Tuesday, May 1, 2012
Proposed Regulations May Help Some Relatives of U.S. Citizens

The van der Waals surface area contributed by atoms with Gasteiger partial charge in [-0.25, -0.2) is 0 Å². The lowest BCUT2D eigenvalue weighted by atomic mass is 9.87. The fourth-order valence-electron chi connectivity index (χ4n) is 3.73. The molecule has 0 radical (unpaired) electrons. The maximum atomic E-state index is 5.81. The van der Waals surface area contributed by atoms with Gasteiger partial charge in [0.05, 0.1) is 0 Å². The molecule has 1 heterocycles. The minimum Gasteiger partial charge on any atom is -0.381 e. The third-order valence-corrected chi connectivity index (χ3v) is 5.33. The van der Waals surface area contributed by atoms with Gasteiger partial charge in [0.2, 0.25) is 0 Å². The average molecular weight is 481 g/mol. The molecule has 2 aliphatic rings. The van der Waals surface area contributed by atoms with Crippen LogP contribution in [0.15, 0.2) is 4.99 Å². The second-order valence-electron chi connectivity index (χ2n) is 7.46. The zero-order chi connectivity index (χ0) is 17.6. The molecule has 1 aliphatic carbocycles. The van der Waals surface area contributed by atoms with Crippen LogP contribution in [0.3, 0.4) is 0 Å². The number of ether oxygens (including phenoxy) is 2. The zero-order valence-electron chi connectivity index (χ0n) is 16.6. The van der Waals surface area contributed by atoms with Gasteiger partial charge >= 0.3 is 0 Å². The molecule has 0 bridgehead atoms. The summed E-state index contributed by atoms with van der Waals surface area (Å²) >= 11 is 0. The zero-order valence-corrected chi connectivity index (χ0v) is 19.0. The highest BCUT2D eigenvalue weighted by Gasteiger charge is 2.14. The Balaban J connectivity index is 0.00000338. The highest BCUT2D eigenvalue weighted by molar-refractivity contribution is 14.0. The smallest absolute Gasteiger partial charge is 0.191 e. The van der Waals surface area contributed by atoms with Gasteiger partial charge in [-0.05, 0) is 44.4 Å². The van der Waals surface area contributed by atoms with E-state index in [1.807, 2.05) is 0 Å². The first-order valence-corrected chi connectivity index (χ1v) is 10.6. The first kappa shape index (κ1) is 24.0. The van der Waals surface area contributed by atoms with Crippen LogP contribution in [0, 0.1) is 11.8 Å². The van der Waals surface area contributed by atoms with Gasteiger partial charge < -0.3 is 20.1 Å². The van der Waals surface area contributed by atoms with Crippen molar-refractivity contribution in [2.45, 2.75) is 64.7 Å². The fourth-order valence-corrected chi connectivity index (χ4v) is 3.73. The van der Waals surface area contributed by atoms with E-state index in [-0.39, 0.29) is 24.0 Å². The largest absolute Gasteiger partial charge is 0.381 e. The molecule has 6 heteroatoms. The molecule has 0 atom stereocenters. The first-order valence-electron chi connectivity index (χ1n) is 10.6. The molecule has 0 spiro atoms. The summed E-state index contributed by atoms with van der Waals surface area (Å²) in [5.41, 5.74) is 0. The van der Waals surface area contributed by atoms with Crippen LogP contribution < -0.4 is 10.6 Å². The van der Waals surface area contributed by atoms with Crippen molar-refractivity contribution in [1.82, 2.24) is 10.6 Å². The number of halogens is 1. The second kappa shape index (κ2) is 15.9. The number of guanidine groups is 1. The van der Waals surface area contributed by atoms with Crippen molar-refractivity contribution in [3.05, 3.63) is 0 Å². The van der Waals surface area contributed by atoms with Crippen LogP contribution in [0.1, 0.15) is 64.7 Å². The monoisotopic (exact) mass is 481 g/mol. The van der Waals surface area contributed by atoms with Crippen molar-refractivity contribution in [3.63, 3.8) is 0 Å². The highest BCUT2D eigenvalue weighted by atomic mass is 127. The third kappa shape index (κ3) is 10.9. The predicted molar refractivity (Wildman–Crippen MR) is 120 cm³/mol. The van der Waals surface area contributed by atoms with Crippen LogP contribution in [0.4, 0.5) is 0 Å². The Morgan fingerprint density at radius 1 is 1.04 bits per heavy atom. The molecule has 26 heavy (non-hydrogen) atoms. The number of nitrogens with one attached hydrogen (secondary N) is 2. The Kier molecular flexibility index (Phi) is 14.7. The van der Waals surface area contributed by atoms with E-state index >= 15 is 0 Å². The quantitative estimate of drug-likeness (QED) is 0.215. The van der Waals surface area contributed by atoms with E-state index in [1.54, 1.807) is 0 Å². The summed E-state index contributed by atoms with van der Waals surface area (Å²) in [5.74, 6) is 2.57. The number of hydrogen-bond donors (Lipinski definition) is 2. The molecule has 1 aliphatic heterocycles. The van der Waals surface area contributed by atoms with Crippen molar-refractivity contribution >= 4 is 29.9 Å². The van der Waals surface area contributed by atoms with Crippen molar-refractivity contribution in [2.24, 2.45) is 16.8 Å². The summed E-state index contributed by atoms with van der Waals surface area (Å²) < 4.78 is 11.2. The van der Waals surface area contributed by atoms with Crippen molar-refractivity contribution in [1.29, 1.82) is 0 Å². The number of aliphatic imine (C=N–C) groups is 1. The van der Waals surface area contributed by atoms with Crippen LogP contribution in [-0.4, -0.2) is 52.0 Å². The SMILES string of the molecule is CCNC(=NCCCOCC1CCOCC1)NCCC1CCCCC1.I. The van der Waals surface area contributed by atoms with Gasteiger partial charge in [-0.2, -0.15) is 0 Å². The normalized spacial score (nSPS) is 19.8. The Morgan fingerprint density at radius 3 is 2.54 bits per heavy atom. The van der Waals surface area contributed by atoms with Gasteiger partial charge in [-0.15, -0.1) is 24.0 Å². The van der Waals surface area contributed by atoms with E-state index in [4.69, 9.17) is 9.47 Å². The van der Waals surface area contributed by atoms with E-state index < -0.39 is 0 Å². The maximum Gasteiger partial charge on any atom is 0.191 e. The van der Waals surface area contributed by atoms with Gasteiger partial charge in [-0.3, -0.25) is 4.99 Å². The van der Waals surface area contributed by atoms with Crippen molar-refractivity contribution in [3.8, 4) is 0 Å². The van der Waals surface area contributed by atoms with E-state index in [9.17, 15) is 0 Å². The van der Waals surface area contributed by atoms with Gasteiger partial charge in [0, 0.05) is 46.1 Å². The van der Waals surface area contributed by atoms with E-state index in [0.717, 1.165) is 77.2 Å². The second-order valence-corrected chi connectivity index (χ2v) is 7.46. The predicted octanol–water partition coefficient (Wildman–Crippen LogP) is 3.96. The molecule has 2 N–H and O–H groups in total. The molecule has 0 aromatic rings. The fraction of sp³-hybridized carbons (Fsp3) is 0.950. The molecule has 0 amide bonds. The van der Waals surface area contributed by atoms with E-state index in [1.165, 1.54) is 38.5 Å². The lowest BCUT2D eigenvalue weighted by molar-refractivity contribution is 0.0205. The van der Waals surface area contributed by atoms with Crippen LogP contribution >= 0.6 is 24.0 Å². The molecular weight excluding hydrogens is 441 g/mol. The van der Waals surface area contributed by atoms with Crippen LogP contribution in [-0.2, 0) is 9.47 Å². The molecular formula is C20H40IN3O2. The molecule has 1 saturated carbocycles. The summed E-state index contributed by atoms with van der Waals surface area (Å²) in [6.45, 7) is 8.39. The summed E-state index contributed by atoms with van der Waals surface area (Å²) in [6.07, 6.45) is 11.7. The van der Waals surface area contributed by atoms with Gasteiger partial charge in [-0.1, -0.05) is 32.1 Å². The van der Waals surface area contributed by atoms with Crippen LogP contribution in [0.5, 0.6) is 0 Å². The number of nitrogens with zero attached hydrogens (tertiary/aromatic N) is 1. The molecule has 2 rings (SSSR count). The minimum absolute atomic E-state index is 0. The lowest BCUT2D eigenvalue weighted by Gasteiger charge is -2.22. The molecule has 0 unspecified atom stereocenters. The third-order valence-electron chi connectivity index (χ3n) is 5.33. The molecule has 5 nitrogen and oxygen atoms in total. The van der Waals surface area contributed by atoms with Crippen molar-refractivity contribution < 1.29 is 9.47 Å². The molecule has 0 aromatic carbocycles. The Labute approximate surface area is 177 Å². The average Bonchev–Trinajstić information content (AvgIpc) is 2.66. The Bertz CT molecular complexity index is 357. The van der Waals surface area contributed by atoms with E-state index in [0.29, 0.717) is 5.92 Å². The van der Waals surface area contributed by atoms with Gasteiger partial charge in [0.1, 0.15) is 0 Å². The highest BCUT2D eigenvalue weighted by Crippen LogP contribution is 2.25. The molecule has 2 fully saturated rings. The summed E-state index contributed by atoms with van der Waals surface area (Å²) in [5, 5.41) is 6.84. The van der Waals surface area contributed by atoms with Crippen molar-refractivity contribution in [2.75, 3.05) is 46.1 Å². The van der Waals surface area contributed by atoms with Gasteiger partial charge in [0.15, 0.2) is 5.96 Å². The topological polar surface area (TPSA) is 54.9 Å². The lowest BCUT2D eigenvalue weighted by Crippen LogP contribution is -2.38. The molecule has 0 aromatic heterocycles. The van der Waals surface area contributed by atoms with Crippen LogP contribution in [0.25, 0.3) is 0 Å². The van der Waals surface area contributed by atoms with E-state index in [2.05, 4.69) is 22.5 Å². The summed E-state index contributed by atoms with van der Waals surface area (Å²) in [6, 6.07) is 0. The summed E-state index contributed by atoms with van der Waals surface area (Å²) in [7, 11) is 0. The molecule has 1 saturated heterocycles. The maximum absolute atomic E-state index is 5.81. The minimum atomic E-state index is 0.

USCIS has published a notice of proposed regulations in the Federal Register which could provide some assistance to certain relatives of U.S. citizens. Click here for a link to the notice. The proposed regulations would allow those relatives who are known under the law as "immediate relatives" to apply for a waiver of unlawful presence in the United States before leaving to process at a consulate abroad. "Immediate relatives" of a U.S. citizen are that citizen's spouse, children or parents (assuming the citizen is over twenty-one years of age). The new procedure is meant to help those immediate relatives who happen to be present in the United States without lawful status. Under the law, when such a person leaves the United States, they are barred from returning for three or ten years, depending on how long they have had illegal presence. The law already provides for a waiver of illegal presence, provided the potential immigrant can show extreme hardship to a U.S. citizen relative. The proposed regulation changes only the application process. In many cases, the immediate relative has entered the United States illegally. If they have, then they are not eligible to adjust status to a permanent resident in the United States, but must instead return to their home country to process at a U.S. consulate. If the immediate relative applies for the waiver of his or her illegal presence at the consulate, the process can take several weeks or even months. The proposed regulations would allow those same relatives to arrive at the consulate with the waiver in hand, and therefore spend less time overseas waiting for the actual visa. The new regulations will not save any person from removal proceedings. The new process would only help a limited category of aliens with illegal presence. Currently, an immediate relative who entered with a visa, but who overstayed the visa can still apply for adjustment of status without leaving the United States. The new regulations would only help those who entered illegally, without a visa. Critics, such as Judicial Watch have branded the proposed regulations "amnesty." Unfortunately, this only demonstrates their ignorance of U.S. immigration law. The law by no means grants amnesty to illegal aliens. Rather, it solely provides a process to apply for a waiver that is already available under U.S. immigration law, albeit in a more streamlined process. Today, I met a woman whom these new regulations could help. Her daughter is an adult U.S. citizen who has already submitted a visa petition for her. Since filing the petition, the U.S. citizen daughter has become disabled due to a brain injury. The woman has been granted custody of her minor grandchildren. Currently, if she were to apply for the actual visa overseas, the grandmother could spend weeks or months abroad. This would create a huge hardship on the U.S. citizen children, as they would have no one to care for them for a long time, while the grandmother is waiting for the waiver to be granted. If she could apply while she is still in the United States, then the time that she would be forced to spend overseas would be cut dramatically. USCIS is accepting comments on the proposed regulations until June 1.